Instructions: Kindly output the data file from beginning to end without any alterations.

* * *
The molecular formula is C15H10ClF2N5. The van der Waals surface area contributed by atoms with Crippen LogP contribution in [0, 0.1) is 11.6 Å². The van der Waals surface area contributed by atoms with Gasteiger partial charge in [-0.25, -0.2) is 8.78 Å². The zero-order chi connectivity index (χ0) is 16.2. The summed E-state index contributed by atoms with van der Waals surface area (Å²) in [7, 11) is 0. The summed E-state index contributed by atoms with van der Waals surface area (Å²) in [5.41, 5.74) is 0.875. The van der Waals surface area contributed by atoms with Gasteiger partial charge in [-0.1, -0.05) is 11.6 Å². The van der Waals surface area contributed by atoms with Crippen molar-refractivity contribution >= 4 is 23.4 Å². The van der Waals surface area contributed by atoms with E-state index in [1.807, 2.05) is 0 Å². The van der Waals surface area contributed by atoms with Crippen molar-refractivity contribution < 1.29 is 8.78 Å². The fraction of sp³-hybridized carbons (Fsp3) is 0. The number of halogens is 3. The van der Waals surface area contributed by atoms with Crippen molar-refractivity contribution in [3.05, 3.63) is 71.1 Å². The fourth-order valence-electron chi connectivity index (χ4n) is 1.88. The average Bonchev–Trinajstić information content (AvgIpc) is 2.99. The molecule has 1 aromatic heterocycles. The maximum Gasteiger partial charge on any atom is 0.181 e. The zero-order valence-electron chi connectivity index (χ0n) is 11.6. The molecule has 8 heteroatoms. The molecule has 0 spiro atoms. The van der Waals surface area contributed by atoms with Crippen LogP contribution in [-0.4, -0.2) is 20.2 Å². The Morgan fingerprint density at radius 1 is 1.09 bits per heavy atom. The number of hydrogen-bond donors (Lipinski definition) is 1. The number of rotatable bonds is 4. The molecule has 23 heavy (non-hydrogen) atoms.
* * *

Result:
The molecular formula is C15H10ClF2N5. The van der Waals surface area contributed by atoms with Crippen LogP contribution in [0, 0.1) is 11.6 Å². The van der Waals surface area contributed by atoms with Gasteiger partial charge in [-0.25, -0.2) is 8.78 Å². The zero-order chi connectivity index (χ0) is 16.2. The summed E-state index contributed by atoms with van der Waals surface area (Å²) in [7, 11) is 0. The summed E-state index contributed by atoms with van der Waals surface area (Å²) in [5.41, 5.74) is 0.875. The van der Waals surface area contributed by atoms with Gasteiger partial charge in [-0.1, -0.05) is 11.6 Å². The van der Waals surface area contributed by atoms with Crippen molar-refractivity contribution >= 4 is 23.4 Å². The van der Waals surface area contributed by atoms with E-state index in [1.807, 2.05) is 0 Å². The van der Waals surface area contributed by atoms with Crippen molar-refractivity contribution < 1.29 is 8.78 Å². The fraction of sp³-hybridized carbons (Fsp3) is 0. The number of halogens is 3. The van der Waals surface area contributed by atoms with Crippen molar-refractivity contribution in [3.05, 3.63) is 71.1 Å². The fourth-order valence-electron chi connectivity index (χ4n) is 1.88. The average Bonchev–Trinajstić information content (AvgIpc) is 2.99. The molecule has 1 aromatic heterocycles. The maximum Gasteiger partial charge on any atom is 0.181 e. The zero-order valence-electron chi connectivity index (χ0n) is 11.6. The molecule has 8 heteroatoms. The molecule has 0 spiro atoms. The van der Waals surface area contributed by atoms with Crippen LogP contribution in [-0.4, -0.2) is 20.2 Å². The Morgan fingerprint density at radius 1 is 1.09 bits per heavy atom. The number of hydrogen-bond donors (Lipinski definition) is 1. The number of rotatable bonds is 4. The molecule has 23 heavy (non-hydrogen) atoms.